As one of the nation’s largest providers of supportive housing services, the Center for Urban Community Services | CUCS gives homeless individuals and families the housing, care, and encouragement needed to break their cycles of homelessness for good.
The Hegeman, a supportive housing residence in Brownsville, Brooklyn that CUCS operates in partnership with Breaking Ground, was one of the first new buildings to dedicate apartments to chronically street homeless individuals.
Since it opened in 2012, CUCS has provided all the social services, psychiatry and primary medical care to the men and women at the Hegeman.
Meet some of the men and women who, after years living on the streets, now call the Hegeman home.
Randy was living in a broken-down donut cart on a dead-end street he called ‘Kill Street.’ Violence was a daily reality. He was drinking and using drugs and by his account weighed only 90 pounds. Existence was bleak on Kill Street.
His focus had been on getting $5 or $10 dollars a day to live. But life has changed dramatically for Randy since coming to the Hegeman in 2012 as one of the building’s first tenants.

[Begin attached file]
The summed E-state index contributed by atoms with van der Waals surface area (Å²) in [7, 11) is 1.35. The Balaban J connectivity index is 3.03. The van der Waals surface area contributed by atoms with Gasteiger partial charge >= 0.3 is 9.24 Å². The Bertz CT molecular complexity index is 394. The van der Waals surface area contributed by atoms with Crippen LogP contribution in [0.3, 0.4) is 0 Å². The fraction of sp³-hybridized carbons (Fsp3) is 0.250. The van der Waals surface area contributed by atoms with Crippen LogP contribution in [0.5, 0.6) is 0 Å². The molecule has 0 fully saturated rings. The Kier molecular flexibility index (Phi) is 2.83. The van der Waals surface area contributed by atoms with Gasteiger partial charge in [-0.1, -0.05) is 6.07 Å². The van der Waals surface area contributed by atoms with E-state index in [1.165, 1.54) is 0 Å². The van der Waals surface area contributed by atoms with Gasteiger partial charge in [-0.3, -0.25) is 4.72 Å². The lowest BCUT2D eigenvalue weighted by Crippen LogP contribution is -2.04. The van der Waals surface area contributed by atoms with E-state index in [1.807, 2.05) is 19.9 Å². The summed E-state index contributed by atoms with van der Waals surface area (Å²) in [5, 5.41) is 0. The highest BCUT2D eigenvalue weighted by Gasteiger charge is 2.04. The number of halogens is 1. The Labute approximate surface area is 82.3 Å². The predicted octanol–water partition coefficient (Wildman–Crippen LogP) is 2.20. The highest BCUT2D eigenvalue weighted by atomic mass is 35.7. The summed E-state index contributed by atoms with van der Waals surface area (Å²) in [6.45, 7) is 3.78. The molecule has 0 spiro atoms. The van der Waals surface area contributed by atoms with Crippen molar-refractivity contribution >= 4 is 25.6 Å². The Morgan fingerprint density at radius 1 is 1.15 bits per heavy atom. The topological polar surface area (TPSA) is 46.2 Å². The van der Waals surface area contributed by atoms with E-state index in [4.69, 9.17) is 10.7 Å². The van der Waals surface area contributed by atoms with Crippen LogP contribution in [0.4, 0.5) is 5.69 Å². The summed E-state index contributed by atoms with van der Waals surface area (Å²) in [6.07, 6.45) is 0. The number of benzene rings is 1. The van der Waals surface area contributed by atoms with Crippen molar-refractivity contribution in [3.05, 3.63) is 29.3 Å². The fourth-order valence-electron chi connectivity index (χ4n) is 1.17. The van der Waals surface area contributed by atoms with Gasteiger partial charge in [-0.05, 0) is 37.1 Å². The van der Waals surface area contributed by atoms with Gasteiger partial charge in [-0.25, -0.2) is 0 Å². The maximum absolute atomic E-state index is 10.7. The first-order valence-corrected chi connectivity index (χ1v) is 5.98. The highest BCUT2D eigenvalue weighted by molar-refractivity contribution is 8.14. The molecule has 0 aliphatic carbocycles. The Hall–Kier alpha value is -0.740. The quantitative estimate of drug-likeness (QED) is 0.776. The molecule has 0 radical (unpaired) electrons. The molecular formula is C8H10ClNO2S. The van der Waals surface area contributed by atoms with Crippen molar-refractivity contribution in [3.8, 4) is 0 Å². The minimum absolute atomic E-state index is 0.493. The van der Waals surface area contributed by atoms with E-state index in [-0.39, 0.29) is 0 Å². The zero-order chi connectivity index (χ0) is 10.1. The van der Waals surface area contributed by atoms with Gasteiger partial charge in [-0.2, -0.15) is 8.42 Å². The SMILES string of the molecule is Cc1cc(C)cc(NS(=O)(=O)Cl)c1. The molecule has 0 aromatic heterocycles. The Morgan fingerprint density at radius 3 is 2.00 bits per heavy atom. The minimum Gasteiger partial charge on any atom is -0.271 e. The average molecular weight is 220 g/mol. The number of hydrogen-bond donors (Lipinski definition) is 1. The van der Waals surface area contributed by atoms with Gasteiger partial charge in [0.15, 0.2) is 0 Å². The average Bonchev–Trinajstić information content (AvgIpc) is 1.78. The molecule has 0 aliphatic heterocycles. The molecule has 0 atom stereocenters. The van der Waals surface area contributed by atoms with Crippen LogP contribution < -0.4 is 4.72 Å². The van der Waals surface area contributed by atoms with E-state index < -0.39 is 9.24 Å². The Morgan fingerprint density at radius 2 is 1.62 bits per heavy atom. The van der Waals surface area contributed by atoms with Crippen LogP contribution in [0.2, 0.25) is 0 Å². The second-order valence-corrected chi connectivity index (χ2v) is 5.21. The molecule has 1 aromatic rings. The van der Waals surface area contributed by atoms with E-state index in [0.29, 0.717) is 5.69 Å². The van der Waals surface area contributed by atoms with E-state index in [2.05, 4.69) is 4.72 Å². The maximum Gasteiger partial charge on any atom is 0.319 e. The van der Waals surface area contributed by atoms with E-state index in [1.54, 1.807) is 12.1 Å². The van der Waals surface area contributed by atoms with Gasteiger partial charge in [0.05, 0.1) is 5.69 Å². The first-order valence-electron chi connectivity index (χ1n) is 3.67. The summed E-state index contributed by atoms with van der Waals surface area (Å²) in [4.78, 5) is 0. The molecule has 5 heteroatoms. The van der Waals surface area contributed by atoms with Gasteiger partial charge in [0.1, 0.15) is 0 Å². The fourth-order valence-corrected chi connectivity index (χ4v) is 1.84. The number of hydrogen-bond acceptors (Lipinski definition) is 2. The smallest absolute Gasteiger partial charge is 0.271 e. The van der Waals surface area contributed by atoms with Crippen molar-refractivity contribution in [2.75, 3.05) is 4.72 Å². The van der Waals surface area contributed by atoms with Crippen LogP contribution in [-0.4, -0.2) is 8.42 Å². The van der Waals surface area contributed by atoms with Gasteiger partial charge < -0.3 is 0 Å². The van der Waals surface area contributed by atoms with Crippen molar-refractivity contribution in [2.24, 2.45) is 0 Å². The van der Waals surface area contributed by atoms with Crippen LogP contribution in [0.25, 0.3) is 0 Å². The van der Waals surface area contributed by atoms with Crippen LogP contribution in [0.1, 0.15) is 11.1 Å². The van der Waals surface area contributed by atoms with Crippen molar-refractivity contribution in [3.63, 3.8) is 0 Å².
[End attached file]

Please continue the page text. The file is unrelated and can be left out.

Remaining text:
Today, Randy is no longer a victim of the throes of addiction and he continues to work on his recovery. He is a pillar of the Hegeman’s community, supporting his neighbors in creating a safe, recovery-focused community. Randy also just got engaged.
Jane worked for years as an accounting professional until drinking took over her life. She quickly spiraled down into homelessness.
Like Randy, Jane found a home at the Hegeman in 2012. It wasn’t easy at first as alcoholism continued to ravage her life. But with lots of hard work, and the help she received from CUCS, Jane recently marked three years of sobriety.
For the past four years CUCS staff has managed Jane’s finances at her request. Now, though, Jane is slowly taking them over. She recently met with a financial adviser about her retirement and just opened her first IRA account.
This is David’s first week at the Hegeman. Adjusting to life in his new home will take time.
David was severely injured after being hit by a car, leaving him with memory loss and physical disabilities. After being evicted from his Queens apartment, he ended up homeless.
A self-confessed loner, David’s support system eroded after his parents died. Slowly adjusting to life at the Hegeman’s welcoming community, David is finding a new support system with CUCS.
CUCS helps people rise about poverty, exit homelessness, and be healthy. We excel at developing affordable housing and providing programs that link housing, health and social services for individuals and families. Each year more than 50,000 people are served by CUCS.